Statistics from Integrated Living Conditions Survey (EICV 5) published in December 2018 by the National Institute of Statistics of Rwanda exposed gaps in the country's health sector, despite the significant steps that have been taken to boost the sector.
On Monday, senators on the standing committee on social affairs met Yussuf Murangwa, the Director General of NISR, to discuss how the statistics in the report can be used to pluck the gaps that were found in the health sector.
During the meeting, Senator Gallican Niyongana, the chairperson of the committee, sought the view of the statisticians on whether the growing economy reflected the priorities of the health sector.
"Statistics show that there is major progress in the health sector in the past years but we know that there are still some areas where people are not satisfied and improvement is needed," he said.
Senator Jean Damascene Ntawukuriryayo said it is not enough to appreciate the fact that the situation has improved in the health sector, calling for a critical assessment of areas that still require more effort to fix, including the long distances still made by Rwandans to access health facilities.
According to EICV 5, on average, Rwandans walk 50 minutes to the health centre and, according to Ntawukuriryayo, more investment can go a long way to reduce this distance.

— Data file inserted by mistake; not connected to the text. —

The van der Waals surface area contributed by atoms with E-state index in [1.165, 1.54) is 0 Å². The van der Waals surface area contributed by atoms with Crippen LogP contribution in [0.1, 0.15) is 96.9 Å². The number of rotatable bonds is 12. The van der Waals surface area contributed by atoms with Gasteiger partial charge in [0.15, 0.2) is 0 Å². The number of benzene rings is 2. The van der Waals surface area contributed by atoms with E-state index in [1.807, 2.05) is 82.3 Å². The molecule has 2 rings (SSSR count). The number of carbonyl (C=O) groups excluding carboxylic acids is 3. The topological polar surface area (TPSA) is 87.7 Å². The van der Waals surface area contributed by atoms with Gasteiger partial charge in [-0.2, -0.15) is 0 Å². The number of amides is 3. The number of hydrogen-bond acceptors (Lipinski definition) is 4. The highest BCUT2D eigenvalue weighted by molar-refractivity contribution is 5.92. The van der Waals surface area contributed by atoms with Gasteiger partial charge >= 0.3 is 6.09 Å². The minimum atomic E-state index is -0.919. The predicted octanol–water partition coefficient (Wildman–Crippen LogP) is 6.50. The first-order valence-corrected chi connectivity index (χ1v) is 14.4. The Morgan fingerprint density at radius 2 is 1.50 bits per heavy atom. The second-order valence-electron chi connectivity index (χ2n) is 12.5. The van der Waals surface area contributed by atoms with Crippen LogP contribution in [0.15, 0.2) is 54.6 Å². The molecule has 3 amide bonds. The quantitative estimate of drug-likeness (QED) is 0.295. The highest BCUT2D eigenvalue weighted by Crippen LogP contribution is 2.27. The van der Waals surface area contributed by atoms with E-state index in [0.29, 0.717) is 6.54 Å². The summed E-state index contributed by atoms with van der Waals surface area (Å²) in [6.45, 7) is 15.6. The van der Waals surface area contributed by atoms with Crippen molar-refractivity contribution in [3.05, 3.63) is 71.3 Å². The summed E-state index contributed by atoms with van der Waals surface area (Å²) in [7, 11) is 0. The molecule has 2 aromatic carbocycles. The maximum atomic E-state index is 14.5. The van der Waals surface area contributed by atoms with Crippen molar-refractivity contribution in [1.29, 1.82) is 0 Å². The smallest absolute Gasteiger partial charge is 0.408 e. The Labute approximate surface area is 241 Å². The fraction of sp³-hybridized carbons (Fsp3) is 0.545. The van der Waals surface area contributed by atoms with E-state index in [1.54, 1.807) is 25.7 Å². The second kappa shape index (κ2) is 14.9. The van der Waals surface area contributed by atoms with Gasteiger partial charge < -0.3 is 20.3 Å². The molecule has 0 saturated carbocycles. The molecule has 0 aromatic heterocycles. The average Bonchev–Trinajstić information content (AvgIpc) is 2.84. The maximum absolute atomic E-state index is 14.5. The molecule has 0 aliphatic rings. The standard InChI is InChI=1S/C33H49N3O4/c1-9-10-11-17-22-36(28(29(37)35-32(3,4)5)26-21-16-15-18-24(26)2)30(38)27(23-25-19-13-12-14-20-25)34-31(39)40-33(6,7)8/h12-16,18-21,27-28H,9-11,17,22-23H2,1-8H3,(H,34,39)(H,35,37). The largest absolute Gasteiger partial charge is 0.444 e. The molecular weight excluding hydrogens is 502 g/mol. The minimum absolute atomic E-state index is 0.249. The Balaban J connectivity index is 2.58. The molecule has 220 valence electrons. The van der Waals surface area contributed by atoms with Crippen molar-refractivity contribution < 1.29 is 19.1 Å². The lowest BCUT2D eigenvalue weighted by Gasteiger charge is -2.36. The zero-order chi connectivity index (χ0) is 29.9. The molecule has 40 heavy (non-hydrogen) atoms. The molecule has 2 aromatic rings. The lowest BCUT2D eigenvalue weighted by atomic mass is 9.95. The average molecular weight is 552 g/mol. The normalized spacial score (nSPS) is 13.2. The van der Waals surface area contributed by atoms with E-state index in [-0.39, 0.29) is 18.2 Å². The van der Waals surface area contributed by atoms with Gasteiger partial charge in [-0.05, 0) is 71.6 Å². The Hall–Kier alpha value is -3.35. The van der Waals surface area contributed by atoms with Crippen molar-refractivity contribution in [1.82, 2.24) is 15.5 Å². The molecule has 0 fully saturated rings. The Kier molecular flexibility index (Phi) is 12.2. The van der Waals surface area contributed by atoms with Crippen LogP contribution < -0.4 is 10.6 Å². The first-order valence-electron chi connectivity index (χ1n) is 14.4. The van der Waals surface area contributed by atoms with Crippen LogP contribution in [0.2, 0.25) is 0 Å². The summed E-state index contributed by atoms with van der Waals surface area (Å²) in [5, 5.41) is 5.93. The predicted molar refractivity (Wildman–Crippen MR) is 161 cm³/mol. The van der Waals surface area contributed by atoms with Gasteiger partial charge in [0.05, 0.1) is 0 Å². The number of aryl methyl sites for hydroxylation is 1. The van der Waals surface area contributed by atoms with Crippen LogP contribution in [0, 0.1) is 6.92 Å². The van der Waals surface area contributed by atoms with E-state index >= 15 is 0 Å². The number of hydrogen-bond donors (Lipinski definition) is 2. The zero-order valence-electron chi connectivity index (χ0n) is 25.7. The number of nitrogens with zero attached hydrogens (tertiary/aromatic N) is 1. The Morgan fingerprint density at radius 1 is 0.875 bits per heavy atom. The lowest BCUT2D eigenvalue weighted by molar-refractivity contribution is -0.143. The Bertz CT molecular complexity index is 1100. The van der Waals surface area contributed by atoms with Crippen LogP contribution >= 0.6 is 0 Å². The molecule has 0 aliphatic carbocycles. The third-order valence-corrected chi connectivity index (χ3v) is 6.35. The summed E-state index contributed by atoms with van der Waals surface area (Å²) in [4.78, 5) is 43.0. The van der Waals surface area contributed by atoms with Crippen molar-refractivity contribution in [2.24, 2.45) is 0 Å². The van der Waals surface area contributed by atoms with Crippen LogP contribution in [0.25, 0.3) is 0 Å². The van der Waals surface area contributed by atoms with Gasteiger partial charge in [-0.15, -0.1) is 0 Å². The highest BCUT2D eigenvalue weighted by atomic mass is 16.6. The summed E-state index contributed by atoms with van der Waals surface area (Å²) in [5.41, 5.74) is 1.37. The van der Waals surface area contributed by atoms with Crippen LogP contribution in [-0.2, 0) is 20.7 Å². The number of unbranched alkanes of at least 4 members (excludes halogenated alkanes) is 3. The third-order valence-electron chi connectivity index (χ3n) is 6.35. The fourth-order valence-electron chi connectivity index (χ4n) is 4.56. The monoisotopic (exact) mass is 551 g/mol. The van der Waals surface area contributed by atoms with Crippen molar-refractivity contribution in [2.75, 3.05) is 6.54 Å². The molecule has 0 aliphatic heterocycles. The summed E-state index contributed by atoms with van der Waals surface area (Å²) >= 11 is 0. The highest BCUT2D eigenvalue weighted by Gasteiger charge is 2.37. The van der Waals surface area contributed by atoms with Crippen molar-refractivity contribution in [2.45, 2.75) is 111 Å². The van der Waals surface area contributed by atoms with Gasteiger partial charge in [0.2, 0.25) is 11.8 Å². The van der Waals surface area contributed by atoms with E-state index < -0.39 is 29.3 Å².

"In 2003 a target was set to ensure that every sector has at least one health centre. Recently, we asked the Ministry of Local Government and we were given a vague response (to the fact) that health centres are more than the sectors we have in Rwanda. However, it doesn't mean that every sector has a health centre," he said.
Murangwa said satisfaction in health services stands at 82 per cent among high income earners while among low income earners, the satisfaction rate stands at 88 per cent.
Public satisfaction depends on many things; for instance, effort put in primary healthcare which has worked better for majority Rwandans, especially those living in rural areas, said Murangwa.
"However, people in cities need specialised services and, therefore, they are not satisfied with what they get at health centres and hospitals," he added.